Neurological and humoral control of blood pressure

Abstract: There is a relationship between arterial blood pressure, cardiac output and vascular resistance which can be described mathematically, and helps us to understand the short-term control of blood pressure in the terms of a hydraulic system. The sensors in this system are the arterial baroreceptors which mediate changes in the hydraulic system though control of the autonomic nervous system, which in turn influences heart rate, inotropy and vascular tone. Altering the distribution of blood between the arterial and venous systems compensates for acute changes in total blood volume. The total blood volume is controlled predominantly by the kidney, with the renin–angiotensin–aldosterone system acting as both the ‘sensor’ of blood pressure/volume (via renin release in the juxtaglomerular apparatus) and the ‘effector’ of blood pressure/volume (via aldosterone secretion by the adrenal cortex). Overall control is shared; the baroreceptors being responsible for mediating short-term changes, and renal mechanisms determining the long-term control of blood pressure. These systems have to be adaptable in order to deal with physiological variation in the delivery of blood to tissues from rest to exercise, and with the large shifts in blood volume seen in acute haemorrhage. Pathophysiological changes in these systems lead to maladaptive responses, with systemic hypertension the most commonly seen.
Source: Anaesthesia and intensive care medicine - Category: Anesthesiology Authors: Tags: Physiology Source Type: research

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AbstractPurpose of ReviewThe purpose of this paper is to review updates to the definition of pulmonary hypertension (PH), its diagnosis, and management. New treatment options, the role of mechanical support, outcome studies, and intraoperative management will be emphasized.Recent FindingsThe definition of PH has been recently changed, with a decrease in the qualifying mean pulmonary artery pressure and the addition of pulmonary vascular resistance. There have been minor changes to PH classifications. Some new medications are available to treat PH, and new associations between drugs and PH have been discovered. Recommended ...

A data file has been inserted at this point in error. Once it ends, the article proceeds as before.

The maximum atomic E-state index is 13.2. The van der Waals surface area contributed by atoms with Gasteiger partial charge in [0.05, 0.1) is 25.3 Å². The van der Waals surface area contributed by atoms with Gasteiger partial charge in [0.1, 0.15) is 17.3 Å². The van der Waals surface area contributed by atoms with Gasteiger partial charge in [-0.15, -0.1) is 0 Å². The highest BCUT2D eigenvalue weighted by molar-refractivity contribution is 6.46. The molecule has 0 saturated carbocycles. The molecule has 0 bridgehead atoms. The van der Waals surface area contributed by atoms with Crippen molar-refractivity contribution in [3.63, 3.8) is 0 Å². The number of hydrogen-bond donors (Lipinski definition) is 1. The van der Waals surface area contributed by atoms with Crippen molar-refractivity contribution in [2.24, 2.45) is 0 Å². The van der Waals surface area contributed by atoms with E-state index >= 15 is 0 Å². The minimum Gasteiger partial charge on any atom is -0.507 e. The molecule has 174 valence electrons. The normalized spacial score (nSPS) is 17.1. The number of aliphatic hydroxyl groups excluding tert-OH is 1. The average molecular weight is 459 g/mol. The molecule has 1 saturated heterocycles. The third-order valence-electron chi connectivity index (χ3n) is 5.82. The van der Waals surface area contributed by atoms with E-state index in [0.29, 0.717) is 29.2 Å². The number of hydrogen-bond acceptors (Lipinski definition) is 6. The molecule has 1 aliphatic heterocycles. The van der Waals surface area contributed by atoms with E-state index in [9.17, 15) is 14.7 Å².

Source: Current Anesthesiology Reports - Category: Anesthesiology Source Type: research
Background: The use of drugs to attenuate the haemodynamic response to laryngoscopy and endotracheal intubation is the standard of care during elective surgery. Current evidence is conflicting concerning the best agent and optimal dose for this purpose. In the majority of cases, fentanyl is widely utilized to attenuate haemodynamic responses. Ketamine, an established available drug, has been scarcely studied in this regard at low doses and against varying doses of other common agents.Objective: To compare the overall occurrence of hypertension and tachycardia immediately pre-intubation (post-induction) until 10 minutes pos...
Source: African Health Sciences - Category: African Health Source Type: research
A 72-year-old, 94-kg, 173-cm man with hypertension, diabetes mellitus, obstructive sleep apnea, and a family history of coronary artery disease presented to the authors ’ preoperative evaluation clinic before an elective carpal tunnel release. An electrocardiogram obtained in the clinic showed previously undocumented atrial flutter. The hand surgery was postponed; the patient was referred to the electrophysiology service for further evaluation. He subsequently un derwent a radiofrequency ablation, but then developed recurrent paroxysmal atrial fibrillation after the procedure.
Source: Journal of Cardiothoracic and Vascular Anesthesia - Category: Anesthesiology Authors: Tags: Diagnostic Dilemma Source Type: research